The Suffolk County Police Department issued a Silver Alert in May 2014 after a deaf and mentally disabled man wandered from the Maple Rest Home, an assisted living facility in West Sayville, New York. As a result of the alert, police officials were able to locate Peter Fallon, 73, and return him uninjured to the facility. Fallon had been missing for several hours. In 2011, Fallon wandered from the same facility and was found unharmed five days later in a wooded area.
According to the Alzheimer’s Association, 60 percent of dementia patients are likely to wander. While wandering is the result of changes in the brains of dementia patients, if left unmonitored, it can lead to dangerous falls, hip fractures, and elopement, a situation in which a dementia sufferer wanders off without a caregiver. Elopement is extremely dangerous and can even be life-threatening. Approximately 45 percent of elopements occur among residents who are new to a long-term care facility such as a nursing home. To prevent elopements, some nursing facilities have a separate, locked unit for dementia residents. In addition, exits are usually alarmed in the event that a door is opened by a wandering patient.
A recent study suggests that an elderly person who wanders typically suffers from a mental impairment, such as Alzheimer’s or dementia. In addition, men are more likely to wander than women, and many elderly people who wander are usually 74-years-old or older. People who wander are likely to be on psychotropic medications, have sleep disorders and were probably very active when they were younger.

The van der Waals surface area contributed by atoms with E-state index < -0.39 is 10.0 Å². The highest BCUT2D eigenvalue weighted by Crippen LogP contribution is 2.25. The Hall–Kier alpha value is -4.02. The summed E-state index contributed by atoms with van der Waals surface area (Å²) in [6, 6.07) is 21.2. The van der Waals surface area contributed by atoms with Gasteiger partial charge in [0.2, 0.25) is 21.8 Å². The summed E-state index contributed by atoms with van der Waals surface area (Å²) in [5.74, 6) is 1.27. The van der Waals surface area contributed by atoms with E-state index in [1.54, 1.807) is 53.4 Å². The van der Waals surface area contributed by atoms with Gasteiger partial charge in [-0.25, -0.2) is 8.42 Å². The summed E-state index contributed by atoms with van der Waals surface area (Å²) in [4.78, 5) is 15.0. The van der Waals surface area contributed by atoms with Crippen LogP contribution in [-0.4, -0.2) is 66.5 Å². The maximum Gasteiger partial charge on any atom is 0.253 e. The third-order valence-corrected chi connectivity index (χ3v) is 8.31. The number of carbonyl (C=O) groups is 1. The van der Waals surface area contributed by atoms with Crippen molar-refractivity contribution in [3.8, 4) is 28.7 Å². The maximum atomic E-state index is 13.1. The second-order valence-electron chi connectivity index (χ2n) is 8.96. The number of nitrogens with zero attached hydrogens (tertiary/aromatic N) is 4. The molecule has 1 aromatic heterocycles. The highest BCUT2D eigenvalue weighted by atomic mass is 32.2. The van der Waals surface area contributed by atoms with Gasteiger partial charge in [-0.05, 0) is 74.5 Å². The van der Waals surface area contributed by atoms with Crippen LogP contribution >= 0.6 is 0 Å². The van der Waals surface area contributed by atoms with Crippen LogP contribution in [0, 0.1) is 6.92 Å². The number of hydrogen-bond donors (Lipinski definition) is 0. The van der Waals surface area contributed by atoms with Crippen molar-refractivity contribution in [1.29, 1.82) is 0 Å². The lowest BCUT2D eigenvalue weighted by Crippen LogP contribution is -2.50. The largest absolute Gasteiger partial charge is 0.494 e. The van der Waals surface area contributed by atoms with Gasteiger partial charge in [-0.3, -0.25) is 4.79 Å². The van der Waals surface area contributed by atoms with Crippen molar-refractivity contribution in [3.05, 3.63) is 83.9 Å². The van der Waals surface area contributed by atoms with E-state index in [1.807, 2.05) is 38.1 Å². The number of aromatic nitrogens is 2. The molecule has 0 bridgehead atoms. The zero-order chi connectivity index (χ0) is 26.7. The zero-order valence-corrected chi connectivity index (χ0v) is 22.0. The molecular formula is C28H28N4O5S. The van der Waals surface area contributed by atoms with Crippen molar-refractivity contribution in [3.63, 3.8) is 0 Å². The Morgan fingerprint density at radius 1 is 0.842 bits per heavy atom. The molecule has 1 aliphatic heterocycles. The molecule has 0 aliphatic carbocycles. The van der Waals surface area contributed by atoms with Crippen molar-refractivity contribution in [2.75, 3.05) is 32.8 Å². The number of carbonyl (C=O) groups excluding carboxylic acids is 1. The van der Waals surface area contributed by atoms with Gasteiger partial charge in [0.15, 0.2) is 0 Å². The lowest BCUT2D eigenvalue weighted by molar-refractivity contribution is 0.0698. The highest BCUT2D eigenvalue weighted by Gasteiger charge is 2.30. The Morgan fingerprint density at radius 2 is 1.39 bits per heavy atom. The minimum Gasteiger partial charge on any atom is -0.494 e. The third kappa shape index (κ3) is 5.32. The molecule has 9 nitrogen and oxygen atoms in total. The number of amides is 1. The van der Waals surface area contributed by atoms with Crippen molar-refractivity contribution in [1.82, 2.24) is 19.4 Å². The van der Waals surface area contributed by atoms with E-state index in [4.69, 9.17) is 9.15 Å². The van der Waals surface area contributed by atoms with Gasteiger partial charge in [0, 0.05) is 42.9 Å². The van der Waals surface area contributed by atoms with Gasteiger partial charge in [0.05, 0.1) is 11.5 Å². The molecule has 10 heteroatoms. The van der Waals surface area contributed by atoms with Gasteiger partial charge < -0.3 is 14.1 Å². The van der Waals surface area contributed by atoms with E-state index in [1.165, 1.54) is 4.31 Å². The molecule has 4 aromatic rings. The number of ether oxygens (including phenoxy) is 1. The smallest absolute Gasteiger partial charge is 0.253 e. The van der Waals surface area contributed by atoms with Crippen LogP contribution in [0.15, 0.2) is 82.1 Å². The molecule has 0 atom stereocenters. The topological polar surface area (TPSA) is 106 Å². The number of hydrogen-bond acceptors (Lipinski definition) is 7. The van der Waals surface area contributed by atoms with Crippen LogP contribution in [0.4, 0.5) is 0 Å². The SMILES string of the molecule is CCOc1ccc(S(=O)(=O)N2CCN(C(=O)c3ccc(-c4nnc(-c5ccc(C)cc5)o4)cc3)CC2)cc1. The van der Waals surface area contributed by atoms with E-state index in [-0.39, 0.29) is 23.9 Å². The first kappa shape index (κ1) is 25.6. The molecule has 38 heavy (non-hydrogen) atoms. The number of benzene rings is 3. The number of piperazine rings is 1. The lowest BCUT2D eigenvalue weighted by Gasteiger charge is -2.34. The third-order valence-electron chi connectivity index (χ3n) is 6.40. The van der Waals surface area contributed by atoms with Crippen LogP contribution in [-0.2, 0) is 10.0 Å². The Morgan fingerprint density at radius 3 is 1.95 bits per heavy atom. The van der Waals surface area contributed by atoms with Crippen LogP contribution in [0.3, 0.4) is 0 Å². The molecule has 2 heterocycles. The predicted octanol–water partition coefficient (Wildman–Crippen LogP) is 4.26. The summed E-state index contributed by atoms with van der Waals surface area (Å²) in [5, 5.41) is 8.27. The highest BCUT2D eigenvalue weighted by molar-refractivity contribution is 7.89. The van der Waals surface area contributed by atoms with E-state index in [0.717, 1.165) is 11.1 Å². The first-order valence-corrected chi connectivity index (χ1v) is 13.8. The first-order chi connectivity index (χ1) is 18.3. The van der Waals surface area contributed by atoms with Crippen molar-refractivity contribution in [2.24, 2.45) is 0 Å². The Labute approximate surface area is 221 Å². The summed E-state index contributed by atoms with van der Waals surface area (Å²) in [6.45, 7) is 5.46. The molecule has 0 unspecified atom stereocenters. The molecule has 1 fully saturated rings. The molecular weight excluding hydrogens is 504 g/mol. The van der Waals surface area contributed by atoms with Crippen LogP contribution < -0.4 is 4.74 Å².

Even adults with only mild dementia may wander. While wandering is natural for dementia patients, there are several steps caregivers and family members can take to reduce the risk of elopement. First, caregivers can equip doors with bells or alarms that can sound when a door is opened. In addition, family members can cover door knobs with cloth that is the same color as the door. Further, caregivers can install childproof door knobs and install deadbolt locks that are hard for elderly people to open. Safety gates can also be installed by stairways, and night lights should be used to prevent dangerous falls. Finally, family members and caregivers should have a recent photograph of a loved-one in the event that the police need to be called to help locate a dementia patient who wandered away from home.
Family members can also take additional steps to reduce wandering. Basic routines provide a structure that makes dementia sufferers feel comfortable and less stressed. Activities such as exercise should be planned during time when the person is most likely to wander. Family members should also avoid taking a relative with dementia to crowded places such as a mall or grocery store in order to prevent the loved-one from getting lost. If a dementia patient wanders at night, caregivers should restrict the person’s fluids two hours before bedtime to reduce the chances that the patient will have to get up and go to the bathroom in the middle of the night.
This story was also reported by Ryan Bonner in the Sayville-Bayport Patch.